Losing a job and being unemployed can come as a shock. Whether you were terminated, laid-off, or you chose to leave, that space in between jobs can be uncomfortable and worrisome. Sometimes that employment gap only lasts a few weeks, but for many people it drags on for months or years.
No matter how long you are out of a job, it is important to maintain a sense of identity and purpose. It is also important to be able to explain your situation to potential future employers. If you want to rejoin the workforce, your time out of a job should be spent preparing yourself for work. Here are five practical ways you can make the most out of your employment gap.
- Search and apply for jobs daily
The conventional advice is to use the time you would be at work to apply for jobs. If you want to work forty hours a week, spend forty hours a week working towards that goal. While this can sound daunting, break it up into different tasks. Work on your resume, do research, visit companies, attend career fairs and pick up job applications.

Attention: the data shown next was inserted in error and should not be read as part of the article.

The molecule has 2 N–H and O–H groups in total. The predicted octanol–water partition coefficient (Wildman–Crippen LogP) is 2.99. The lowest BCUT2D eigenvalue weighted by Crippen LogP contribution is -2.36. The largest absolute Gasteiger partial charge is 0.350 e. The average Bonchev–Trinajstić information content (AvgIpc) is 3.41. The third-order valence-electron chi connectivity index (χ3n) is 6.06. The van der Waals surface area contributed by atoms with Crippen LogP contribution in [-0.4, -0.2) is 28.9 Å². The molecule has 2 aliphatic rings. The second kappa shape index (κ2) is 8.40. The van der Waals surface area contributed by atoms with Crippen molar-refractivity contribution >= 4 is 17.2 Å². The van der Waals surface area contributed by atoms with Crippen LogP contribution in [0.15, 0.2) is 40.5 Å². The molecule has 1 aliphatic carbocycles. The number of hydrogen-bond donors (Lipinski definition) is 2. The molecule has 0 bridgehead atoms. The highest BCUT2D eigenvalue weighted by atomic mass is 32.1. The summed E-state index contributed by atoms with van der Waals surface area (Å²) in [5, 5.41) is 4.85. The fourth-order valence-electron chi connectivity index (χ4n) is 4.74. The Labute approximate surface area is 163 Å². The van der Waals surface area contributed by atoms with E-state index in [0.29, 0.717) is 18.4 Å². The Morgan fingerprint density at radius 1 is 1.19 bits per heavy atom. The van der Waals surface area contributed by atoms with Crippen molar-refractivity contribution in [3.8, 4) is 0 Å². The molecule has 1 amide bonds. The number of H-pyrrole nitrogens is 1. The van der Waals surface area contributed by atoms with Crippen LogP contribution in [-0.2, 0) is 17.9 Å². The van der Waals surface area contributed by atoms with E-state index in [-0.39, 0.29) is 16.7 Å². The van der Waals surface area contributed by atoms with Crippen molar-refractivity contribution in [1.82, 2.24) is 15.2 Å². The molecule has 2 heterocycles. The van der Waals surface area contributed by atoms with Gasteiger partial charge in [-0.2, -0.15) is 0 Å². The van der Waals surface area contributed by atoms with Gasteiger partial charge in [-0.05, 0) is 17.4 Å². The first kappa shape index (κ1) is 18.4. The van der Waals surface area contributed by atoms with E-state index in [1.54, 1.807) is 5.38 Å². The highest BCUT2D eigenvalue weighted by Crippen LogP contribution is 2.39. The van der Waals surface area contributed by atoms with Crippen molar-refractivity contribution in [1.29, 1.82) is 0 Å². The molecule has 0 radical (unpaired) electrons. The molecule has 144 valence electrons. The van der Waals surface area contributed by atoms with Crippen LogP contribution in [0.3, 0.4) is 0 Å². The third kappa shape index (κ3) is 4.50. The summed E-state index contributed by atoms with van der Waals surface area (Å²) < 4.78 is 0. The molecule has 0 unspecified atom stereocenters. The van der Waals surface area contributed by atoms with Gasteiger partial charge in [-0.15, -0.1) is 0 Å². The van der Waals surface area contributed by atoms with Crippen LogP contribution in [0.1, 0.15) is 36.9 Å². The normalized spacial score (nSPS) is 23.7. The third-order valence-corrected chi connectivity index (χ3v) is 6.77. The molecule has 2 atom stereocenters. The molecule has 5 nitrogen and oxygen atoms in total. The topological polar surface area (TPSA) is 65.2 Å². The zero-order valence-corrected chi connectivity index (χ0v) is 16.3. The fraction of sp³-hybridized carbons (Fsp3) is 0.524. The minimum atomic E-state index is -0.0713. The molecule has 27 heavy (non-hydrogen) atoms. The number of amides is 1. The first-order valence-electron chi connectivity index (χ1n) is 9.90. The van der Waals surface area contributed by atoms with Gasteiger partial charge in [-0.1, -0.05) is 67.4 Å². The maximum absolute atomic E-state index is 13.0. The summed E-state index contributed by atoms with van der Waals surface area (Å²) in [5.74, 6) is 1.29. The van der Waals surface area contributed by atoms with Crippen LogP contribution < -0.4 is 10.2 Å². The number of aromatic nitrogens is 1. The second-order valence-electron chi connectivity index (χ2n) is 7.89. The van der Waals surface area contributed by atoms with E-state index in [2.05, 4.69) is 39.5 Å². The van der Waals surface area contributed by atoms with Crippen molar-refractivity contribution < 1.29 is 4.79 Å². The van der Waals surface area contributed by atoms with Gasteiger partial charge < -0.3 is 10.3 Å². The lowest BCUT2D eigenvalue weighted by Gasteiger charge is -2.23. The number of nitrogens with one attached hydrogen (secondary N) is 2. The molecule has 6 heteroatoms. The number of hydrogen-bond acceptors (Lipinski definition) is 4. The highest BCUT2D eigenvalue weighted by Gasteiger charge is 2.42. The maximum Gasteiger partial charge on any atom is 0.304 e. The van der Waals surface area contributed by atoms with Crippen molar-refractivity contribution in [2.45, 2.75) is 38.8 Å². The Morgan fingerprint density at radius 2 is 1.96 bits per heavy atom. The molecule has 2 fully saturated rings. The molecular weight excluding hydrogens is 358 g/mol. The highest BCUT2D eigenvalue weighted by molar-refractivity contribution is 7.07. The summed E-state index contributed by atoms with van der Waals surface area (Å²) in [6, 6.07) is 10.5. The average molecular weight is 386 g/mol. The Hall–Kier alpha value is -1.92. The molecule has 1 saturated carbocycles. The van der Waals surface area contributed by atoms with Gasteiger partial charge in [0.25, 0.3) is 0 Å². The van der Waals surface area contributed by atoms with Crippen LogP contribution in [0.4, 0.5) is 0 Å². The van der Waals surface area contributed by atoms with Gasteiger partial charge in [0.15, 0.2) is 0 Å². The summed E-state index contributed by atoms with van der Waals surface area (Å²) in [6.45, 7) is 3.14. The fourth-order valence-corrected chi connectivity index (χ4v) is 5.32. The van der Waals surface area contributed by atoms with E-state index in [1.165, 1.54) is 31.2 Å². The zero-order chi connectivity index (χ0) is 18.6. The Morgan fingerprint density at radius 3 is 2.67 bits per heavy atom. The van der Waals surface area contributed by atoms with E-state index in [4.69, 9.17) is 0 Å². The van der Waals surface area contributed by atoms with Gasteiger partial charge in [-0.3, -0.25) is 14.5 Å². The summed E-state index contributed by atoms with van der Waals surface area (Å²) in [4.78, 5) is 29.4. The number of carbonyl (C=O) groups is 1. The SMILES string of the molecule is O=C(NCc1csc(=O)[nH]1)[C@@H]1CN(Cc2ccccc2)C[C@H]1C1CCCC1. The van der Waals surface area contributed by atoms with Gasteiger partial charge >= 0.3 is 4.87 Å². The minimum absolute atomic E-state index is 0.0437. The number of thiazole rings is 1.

- Seek additional training and experience
If you find yourself in a career rut, an employment gap can be a good time to reassess your goals. Maybe this is your opportunity to go back to school or get certified in a field you are interested in. This is also a great time to volunteer some of your time so you can gain valuable experience. Education and volunteering will help you maintain a sense of identity and purpose in addition to adding to your employment qualifications.
- Create a routine
The days can be long when they are not structured around a work schedule. Keep a regular sleeping and eating routine. Write down the next day’s agenda before going to bed each night so you will wake up with a purpose. It may take some self-discipline, but it will help you stay focused.
- Assess your finances
One of the more painful realities of unemployment is a lack of income. Take a hard look at what resources you have and cut spending where you can. See if you qualify for unemployment or other public assistance. Many state agencies offer not only financial aid but free advice to help you manage your resources during hard times.
- Catch up on life
Remember that list of household projects you keep putting off? How about that friend or relative you keep meaning to have lunch with? By doing things that are important, even if they don’t pertain to work, you will maintain your sense of purpose. And employers like hiring purpose-driven workers.
Being unemployed is not easy, but look at this time as an opportunity to better yourself so you can land on your feet.